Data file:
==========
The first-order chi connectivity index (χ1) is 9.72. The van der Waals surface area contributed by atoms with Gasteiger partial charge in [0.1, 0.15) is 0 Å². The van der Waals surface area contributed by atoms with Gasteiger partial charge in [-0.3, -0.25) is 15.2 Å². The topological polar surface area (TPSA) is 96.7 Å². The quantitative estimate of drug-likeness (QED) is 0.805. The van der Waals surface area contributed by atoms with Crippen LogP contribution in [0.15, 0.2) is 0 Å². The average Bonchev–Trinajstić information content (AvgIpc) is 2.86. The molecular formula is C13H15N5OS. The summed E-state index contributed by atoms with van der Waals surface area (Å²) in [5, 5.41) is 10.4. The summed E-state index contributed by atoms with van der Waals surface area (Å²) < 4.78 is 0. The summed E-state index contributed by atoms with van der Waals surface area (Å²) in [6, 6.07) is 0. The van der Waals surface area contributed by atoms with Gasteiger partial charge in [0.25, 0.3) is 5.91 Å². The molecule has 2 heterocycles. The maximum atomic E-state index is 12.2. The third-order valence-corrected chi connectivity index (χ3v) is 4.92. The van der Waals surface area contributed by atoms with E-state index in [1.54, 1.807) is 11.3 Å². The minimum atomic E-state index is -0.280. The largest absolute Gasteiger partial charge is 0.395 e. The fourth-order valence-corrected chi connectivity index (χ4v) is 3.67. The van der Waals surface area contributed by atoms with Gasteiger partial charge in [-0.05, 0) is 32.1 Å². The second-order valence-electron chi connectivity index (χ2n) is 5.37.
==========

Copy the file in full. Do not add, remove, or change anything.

The first-order chi connectivity index (χ1) is 9.72. The van der Waals surface area contributed by atoms with Gasteiger partial charge in [0.1, 0.15) is 0 Å². The van der Waals surface area contributed by atoms with Gasteiger partial charge in [-0.3, -0.25) is 15.2 Å². The topological polar surface area (TPSA) is 96.7 Å². The quantitative estimate of drug-likeness (QED) is 0.805. The van der Waals surface area contributed by atoms with Crippen LogP contribution in [0.15, 0.2) is 0 Å². The average Bonchev–Trinajstić information content (AvgIpc) is 2.86. The molecular formula is C13H15N5OS. The summed E-state index contributed by atoms with van der Waals surface area (Å²) in [5, 5.41) is 10.4. The summed E-state index contributed by atoms with van der Waals surface area (Å²) < 4.78 is 0. The summed E-state index contributed by atoms with van der Waals surface area (Å²) in [6, 6.07) is 0. The van der Waals surface area contributed by atoms with Gasteiger partial charge in [0.25, 0.3) is 5.91 Å². The molecule has 2 heterocycles. The maximum atomic E-state index is 12.2. The third-order valence-corrected chi connectivity index (χ3v) is 4.92. The van der Waals surface area contributed by atoms with E-state index in [1.54, 1.807) is 11.3 Å². The minimum atomic E-state index is -0.280. The largest absolute Gasteiger partial charge is 0.395 e. The fourth-order valence-corrected chi connectivity index (χ4v) is 3.67. The van der Waals surface area contributed by atoms with Gasteiger partial charge in [-0.05, 0) is 32.1 Å². The second-order valence-electron chi connectivity index (χ2n) is 5.37.